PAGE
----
A novel method of measuring the self-diffusion coefficient of a
penetrant molecule in various polymers was devised. This method
makes use of a permeation experiment, where the radioactively
labelled moleculee exchange with the chemically identical but nonradioactive
molecules through the polymer membrane specimen. The
rate of permeation is measured by the excitation of the non-radioactive
molecules which act as the solvent in a liquid scintillation
mixture, with subsequent excitation and fluorescence of the
dissolved scintillator solutes. By maintaining the concentrations
of the radioactive and non-radioactive molecules in the vapour phase at
the same level, a self-diffusion coefficient D* at one precise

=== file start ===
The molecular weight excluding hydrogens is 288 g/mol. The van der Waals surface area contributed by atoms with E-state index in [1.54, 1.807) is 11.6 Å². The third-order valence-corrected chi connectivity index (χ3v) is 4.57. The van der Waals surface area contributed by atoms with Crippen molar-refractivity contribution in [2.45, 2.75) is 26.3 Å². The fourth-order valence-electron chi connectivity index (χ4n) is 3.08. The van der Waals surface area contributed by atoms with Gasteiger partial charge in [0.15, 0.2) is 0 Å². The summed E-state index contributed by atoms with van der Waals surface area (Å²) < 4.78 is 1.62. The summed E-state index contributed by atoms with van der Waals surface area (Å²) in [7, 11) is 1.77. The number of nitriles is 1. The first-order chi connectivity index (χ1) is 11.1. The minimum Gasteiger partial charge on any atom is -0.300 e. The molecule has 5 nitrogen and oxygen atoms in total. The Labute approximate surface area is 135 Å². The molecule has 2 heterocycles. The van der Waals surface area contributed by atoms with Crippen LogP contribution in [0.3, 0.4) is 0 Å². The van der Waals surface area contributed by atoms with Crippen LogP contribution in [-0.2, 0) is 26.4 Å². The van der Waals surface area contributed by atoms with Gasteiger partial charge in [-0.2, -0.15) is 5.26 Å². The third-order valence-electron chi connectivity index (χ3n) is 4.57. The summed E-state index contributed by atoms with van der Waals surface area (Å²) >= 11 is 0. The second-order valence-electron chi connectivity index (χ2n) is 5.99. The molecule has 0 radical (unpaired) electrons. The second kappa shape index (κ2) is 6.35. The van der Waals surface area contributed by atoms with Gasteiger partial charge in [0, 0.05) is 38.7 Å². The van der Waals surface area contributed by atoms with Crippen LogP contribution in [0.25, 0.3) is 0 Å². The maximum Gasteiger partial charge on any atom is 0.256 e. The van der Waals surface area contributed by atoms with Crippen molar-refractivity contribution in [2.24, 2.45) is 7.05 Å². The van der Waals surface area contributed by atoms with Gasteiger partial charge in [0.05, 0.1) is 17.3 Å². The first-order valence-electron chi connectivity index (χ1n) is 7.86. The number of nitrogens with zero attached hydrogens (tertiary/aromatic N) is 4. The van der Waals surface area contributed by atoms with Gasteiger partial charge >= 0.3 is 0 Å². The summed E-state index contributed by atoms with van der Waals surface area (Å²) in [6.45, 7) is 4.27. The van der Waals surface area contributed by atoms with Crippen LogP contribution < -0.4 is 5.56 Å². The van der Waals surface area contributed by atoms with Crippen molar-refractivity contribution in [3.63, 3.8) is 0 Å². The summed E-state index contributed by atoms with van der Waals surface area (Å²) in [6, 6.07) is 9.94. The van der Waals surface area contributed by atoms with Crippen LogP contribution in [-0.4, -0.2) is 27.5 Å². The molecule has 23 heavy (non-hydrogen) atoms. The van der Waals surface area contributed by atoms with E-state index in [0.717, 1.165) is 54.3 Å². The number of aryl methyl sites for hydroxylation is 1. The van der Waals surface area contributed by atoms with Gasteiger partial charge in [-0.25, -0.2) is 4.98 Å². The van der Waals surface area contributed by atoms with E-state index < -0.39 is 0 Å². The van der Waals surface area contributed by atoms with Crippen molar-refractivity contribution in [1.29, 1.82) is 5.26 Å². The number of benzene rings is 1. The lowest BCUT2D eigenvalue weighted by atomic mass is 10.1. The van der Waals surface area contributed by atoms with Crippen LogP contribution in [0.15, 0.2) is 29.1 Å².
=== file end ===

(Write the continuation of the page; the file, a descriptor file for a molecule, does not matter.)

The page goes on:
penetrant concentration level can be determined.
The diffusion coefficients measured were compared to those
obtained from conventional sorption-desorption methods, and the
comparison was discussed in terms of the basic definitions of the
different diffusion coefficients.
The diffusional behaviour in silicone rubber and S-B-S block
copolymer was discussed mainly with reference to the free volume theory
and the activated zone theory, with particular emphasis on chain
mobility. Dynamic mechanical studies were also obtained in these
polymers and related to the diffusion characteristics through chain
mobility and free volume concepts.
Diffusion in filled systems and the two-phase S-B-S copolymers was
discussed with the help of mathematical models derived for analogous
electrical conductivity through hetereogeneous medium, and a certain
order of polystyrene domain distribution was indicated in the latter.
Silica-silicone rubber interaction was considered and some
conclusions were made.
A Doctoral Thesis. Submitted in partial fulfillment of the requirements for the award of Doctor of Philosophy of Loughborough University.